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November 1988

Husbands' Layoff and Wives' Mental HealthA Prospective Analysis

Author Affiliations

From the Department of Psychiatry, University of Pittsburgh (Drs Penkower and Dew), and the Department of Psychiatry and Behavioral Science, State University of New York at Stony Brook (Dr Bromet).

Arch Gen Psychiatry. 1988;45(11):994-1000. doi:10.1001/archpsyc.1988.01800350028004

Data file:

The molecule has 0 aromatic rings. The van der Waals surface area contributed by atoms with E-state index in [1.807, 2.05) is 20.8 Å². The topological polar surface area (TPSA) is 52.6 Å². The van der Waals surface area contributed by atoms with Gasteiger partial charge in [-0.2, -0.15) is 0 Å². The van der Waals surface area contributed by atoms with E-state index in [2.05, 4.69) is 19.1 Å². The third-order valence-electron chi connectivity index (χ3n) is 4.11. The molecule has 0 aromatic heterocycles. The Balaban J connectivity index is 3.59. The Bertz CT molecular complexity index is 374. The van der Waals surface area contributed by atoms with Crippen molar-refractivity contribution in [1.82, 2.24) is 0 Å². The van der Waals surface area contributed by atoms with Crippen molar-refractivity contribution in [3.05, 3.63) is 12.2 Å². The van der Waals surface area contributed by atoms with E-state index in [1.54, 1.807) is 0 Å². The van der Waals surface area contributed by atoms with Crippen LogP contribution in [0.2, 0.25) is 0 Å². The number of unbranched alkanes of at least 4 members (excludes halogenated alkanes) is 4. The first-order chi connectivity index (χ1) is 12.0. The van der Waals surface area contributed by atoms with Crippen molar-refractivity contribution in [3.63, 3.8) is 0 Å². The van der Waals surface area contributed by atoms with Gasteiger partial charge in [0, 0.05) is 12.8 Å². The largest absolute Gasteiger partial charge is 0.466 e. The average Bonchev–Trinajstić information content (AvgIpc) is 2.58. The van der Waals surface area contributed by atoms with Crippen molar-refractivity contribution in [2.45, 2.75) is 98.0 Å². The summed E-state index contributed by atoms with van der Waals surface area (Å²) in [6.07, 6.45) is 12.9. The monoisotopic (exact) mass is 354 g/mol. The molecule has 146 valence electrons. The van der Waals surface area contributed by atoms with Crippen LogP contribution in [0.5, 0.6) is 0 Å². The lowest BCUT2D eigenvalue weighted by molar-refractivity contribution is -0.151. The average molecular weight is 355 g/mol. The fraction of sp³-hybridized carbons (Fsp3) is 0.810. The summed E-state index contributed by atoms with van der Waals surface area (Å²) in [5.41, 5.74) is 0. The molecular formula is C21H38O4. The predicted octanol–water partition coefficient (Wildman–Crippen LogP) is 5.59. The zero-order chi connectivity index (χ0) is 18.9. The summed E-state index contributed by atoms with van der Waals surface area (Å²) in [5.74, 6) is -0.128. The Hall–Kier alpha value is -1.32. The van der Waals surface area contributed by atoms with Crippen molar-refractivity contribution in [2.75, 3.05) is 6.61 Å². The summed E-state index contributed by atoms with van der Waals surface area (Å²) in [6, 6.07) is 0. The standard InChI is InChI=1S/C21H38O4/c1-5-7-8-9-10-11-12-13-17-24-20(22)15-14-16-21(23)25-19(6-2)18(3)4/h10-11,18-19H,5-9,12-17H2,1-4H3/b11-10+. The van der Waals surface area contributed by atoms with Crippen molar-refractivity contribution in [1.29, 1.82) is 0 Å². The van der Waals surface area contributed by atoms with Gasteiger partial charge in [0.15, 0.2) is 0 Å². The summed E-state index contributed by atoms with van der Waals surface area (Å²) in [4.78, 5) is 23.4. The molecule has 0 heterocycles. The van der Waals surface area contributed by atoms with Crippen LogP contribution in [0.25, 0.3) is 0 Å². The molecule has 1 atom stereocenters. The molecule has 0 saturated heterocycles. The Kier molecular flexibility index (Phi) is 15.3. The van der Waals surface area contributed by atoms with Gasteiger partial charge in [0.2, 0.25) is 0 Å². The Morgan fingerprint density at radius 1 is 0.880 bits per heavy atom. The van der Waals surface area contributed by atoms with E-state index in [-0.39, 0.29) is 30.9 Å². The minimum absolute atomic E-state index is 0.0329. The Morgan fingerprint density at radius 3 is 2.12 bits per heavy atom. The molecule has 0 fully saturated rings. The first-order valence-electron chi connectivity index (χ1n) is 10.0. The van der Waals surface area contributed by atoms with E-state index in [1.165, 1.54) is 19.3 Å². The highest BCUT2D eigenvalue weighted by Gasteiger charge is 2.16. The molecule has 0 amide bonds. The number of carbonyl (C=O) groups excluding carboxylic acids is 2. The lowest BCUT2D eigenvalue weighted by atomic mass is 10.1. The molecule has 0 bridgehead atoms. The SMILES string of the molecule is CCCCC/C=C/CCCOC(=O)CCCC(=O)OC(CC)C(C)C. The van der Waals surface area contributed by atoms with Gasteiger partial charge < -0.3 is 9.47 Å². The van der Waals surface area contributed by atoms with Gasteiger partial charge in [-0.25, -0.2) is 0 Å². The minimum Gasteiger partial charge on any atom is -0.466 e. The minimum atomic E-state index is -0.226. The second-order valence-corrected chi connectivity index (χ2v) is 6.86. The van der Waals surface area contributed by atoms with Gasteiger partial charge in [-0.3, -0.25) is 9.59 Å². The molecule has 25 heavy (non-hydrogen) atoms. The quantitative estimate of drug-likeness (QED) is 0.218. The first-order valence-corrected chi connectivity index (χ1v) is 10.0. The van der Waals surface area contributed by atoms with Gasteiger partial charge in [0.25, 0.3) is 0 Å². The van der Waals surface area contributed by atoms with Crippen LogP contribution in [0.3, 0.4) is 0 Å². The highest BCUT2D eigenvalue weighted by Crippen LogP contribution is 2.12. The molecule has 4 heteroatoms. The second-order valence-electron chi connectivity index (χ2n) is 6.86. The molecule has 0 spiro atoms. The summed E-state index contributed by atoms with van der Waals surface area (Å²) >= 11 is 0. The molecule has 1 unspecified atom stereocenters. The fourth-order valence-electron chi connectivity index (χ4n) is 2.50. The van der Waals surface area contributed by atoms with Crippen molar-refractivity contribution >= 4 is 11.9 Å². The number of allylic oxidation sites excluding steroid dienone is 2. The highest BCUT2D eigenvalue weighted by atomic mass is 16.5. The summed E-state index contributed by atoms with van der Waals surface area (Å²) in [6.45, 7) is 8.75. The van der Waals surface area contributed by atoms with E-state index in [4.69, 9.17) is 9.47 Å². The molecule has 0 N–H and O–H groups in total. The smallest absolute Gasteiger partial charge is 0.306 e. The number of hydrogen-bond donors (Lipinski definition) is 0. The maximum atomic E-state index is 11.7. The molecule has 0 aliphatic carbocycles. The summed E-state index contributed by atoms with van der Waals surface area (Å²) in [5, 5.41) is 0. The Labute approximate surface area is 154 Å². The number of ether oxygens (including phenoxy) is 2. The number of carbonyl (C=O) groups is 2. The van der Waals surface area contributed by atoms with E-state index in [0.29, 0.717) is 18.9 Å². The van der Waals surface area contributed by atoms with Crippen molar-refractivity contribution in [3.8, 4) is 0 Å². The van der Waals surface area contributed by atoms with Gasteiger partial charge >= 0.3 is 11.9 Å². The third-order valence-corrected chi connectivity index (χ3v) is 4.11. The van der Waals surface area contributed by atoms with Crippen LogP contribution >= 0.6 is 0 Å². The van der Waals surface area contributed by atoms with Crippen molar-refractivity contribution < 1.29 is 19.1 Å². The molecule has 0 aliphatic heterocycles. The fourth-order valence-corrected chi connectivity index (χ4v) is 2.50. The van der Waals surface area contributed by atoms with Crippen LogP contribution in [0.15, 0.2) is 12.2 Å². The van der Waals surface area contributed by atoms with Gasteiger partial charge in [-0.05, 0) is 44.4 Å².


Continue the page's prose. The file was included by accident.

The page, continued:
• We performed a prospective study focused on the shortterm and long-term mental health effects of husbands' layoff on wives. A sample of 149 mothers of young children, approximately half of whose husbands became unemployed due to layoff during the two-year study period, was examined. We hypothesized that husbands' layoff would cause elevations in psychiatric symptoms and that women with particular risk factors would be more vulnerable to the impact of this event. The effects of the following eight risk factors, measured before husbands' layoff, were examined: psychiatric history, familial psychiatric history, three or more children in the home, lack of employment outside the home, financial difficulties, low marital satisfaction, low social support from relatives, and low social support from friends. Although husbands' layoff did not have short-term effects on wives' symptoms, their levels of distress were elevated by the end of the study period. In addition, three risk factors—familial psychiatric history, financial difficulties, and low social support from relatives—significantly increased women's vulnerability to long-term psychological distress following their husbands' layoff.